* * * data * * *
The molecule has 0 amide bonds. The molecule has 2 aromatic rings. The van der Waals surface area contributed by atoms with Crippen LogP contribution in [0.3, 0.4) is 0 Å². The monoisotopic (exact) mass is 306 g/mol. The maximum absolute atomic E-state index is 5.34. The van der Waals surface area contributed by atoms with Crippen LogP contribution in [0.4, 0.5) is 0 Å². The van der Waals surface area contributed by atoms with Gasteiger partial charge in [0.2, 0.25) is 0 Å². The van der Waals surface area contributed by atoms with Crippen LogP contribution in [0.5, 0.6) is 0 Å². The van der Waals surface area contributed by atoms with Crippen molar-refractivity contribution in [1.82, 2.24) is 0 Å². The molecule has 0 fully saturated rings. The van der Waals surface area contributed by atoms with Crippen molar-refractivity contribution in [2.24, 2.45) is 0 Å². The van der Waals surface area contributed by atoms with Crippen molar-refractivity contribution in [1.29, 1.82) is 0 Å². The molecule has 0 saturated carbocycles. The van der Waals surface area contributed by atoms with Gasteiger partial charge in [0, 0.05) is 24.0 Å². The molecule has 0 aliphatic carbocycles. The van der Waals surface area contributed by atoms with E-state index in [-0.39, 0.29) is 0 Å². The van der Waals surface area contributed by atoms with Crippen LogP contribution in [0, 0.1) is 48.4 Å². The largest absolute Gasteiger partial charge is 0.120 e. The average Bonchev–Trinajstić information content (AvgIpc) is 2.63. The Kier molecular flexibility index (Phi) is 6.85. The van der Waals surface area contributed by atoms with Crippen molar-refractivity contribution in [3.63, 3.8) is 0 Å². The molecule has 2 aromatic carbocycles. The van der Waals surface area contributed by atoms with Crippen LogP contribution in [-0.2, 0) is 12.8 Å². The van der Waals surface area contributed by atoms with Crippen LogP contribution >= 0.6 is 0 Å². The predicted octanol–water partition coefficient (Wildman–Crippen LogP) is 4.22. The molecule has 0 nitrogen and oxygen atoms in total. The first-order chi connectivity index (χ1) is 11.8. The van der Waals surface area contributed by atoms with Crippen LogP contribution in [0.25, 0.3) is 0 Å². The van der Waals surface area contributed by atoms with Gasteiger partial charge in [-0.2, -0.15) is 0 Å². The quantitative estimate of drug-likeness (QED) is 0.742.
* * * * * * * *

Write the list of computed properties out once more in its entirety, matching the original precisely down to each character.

The molecule has 0 amide bonds. The molecule has 2 aromatic rings. The van der Waals surface area contributed by atoms with Crippen LogP contribution in [0.3, 0.4) is 0 Å². The monoisotopic (exact) mass is 306 g/mol. The maximum absolute atomic E-state index is 5.34. The van der Waals surface area contributed by atoms with Crippen LogP contribution in [0.4, 0.5) is 0 Å². The van der Waals surface area contributed by atoms with Gasteiger partial charge in [0.2, 0.25) is 0 Å². The van der Waals surface area contributed by atoms with Crippen LogP contribution in [0.5, 0.6) is 0 Å². The van der Waals surface area contributed by atoms with Crippen molar-refractivity contribution in [1.82, 2.24) is 0 Å². The molecule has 0 fully saturated rings. The van der Waals surface area contributed by atoms with Crippen molar-refractivity contribution in [2.24, 2.45) is 0 Å². The van der Waals surface area contributed by atoms with Crippen molar-refractivity contribution in [1.29, 1.82) is 0 Å². The molecule has 0 saturated carbocycles. The van der Waals surface area contributed by atoms with Gasteiger partial charge in [0, 0.05) is 24.0 Å². The molecule has 0 aliphatic carbocycles. The van der Waals surface area contributed by atoms with E-state index in [-0.39, 0.29) is 0 Å². The van der Waals surface area contributed by atoms with Crippen LogP contribution in [0, 0.1) is 48.4 Å². The largest absolute Gasteiger partial charge is 0.120 e. The average Bonchev–Trinajstić information content (AvgIpc) is 2.63. The Kier molecular flexibility index (Phi) is 6.85. The van der Waals surface area contributed by atoms with Crippen molar-refractivity contribution in [3.63, 3.8) is 0 Å². The molecule has 2 aromatic carbocycles. The van der Waals surface area contributed by atoms with Crippen LogP contribution in [-0.2, 0) is 12.8 Å². The van der Waals surface area contributed by atoms with Crippen LogP contribution >= 0.6 is 0 Å². The predicted octanol–water partition coefficient (Wildman–Crippen LogP) is 4.22. The molecule has 0 nitrogen and oxygen atoms in total. The first-order chi connectivity index (χ1) is 11.8. The van der Waals surface area contributed by atoms with Crippen LogP contribution in [0.25, 0.3) is 0 Å². The van der Waals surface area contributed by atoms with Gasteiger partial charge in [-0.2, -0.15) is 0 Å². The quantitative estimate of drug-likeness (QED) is 0.742.